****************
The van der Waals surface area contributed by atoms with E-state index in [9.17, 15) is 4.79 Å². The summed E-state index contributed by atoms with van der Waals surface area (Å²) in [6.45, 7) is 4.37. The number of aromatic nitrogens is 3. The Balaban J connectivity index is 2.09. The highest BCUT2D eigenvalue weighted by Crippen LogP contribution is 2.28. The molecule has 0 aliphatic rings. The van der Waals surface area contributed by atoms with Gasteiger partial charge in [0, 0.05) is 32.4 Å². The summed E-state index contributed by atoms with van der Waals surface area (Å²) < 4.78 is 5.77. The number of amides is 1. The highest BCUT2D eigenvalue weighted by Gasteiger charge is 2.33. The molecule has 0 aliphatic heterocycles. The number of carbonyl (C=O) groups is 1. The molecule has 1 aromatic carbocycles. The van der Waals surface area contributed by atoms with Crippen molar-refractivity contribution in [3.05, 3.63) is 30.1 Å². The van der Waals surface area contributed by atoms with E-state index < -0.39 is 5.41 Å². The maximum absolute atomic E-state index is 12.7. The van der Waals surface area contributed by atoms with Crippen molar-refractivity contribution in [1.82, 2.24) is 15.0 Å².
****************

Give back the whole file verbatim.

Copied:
The van der Waals surface area contributed by atoms with E-state index in [9.17, 15) is 4.79 Å². The summed E-state index contributed by atoms with van der Waals surface area (Å²) in [6.45, 7) is 4.37. The number of aromatic nitrogens is 3. The Balaban J connectivity index is 2.09. The highest BCUT2D eigenvalue weighted by Crippen LogP contribution is 2.28. The molecule has 0 aliphatic rings. The van der Waals surface area contributed by atoms with Gasteiger partial charge in [0, 0.05) is 32.4 Å². The summed E-state index contributed by atoms with van der Waals surface area (Å²) < 4.78 is 5.77. The number of amides is 1. The highest BCUT2D eigenvalue weighted by Gasteiger charge is 2.33. The molecule has 0 aliphatic heterocycles. The number of carbonyl (C=O) groups is 1. The molecule has 1 aromatic carbocycles. The van der Waals surface area contributed by atoms with Crippen molar-refractivity contribution in [3.05, 3.63) is 30.1 Å². The van der Waals surface area contributed by atoms with E-state index < -0.39 is 5.41 Å². The maximum absolute atomic E-state index is 12.7. The van der Waals surface area contributed by atoms with Crippen molar-refractivity contribution in [1.82, 2.24) is 15.0 Å².